MagnusTribeca Film Festival 2016
At first glance a documentary about the life of a chess grandmaster may seem at best to appeal to a niche market, and at worst flat-out boring, but this feature-length production from Benjamin Ree will in fact capture the heart of any discerning viewer. Clearly aware of the fragile territory they’re working with, the team behind Magnus have put together a film that brings forth both interest and emotion, much to the surprise of a viewer who may be otherwise disinterested in the world of competitive chess.
Focusing on the current number one chess player in the world, Magnus tells the story of the Norwegian genius Magnus Carlsen, from his entry into national and global competitions at age 13 (when he became a Grandmaster) up until his career-defining match with former world chess champion Viswanathan Anand. Dubbed the “Mozart of Chess” (he is able to take on computers and come out on top due to his “intuition”), Carlsen’s mysterious yet natural talent is explored. The film features footage and interviews of Magnus at home with his supportive family, as well as carefully edited clips of his games throughout the years. It offers the full story of the child prodigy turned number one player, and all the ups and downs that came with getting there.
The story of Magnus Carlsen might seem like a good starting point for a Hollywood movie based on his life, and while that might very well be on the cards in the future, part of the appeal of Magnus is that it is made in a very similar way to a biopic. It is not, though it could easily be, a dull, narrated documentary of his matches and training methods, but a film just as much about chess as it is about the man and his history and personal life. The emotional connection this allows makes for intensely exciting viewing, particularly in the crucial match between Carlsen and Anand, where one cannot help but root for the hero of the piece.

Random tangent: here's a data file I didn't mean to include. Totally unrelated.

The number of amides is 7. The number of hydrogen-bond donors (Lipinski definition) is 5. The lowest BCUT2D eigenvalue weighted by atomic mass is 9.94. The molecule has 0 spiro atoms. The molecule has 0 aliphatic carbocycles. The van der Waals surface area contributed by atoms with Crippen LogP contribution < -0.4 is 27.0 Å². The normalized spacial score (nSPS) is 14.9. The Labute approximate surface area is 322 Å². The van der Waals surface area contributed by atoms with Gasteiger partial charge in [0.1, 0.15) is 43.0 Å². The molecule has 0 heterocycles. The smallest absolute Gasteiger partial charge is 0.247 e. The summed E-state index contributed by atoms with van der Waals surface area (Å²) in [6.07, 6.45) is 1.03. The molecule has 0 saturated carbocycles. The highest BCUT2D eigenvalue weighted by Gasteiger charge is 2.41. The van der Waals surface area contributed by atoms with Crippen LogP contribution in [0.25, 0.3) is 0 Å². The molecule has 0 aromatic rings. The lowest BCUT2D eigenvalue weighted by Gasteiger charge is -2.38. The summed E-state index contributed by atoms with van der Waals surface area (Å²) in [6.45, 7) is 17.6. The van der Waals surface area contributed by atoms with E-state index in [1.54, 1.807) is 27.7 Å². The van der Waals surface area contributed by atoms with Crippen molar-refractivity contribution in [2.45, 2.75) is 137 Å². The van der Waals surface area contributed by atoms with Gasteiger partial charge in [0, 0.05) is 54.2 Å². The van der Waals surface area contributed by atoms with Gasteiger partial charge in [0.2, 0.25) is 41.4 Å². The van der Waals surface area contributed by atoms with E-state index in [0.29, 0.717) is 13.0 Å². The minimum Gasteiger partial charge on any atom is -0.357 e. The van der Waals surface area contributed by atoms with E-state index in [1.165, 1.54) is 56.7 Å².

Likewise, the subject matter is not remotely “dumbed down” and still features complex chess games and details of moves, which should appeal to anyone eagerly anticipating a new film about chess. It strikes a nice balance, and will manage to bring a few tears and many smiles to its audience as it concludes. Cleverly made and surprisingly interesting, Magnus is not a documentary that deserves to be ignored.
Magnus does not have a UK release date yet.
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Watch the trailer for Magnus here: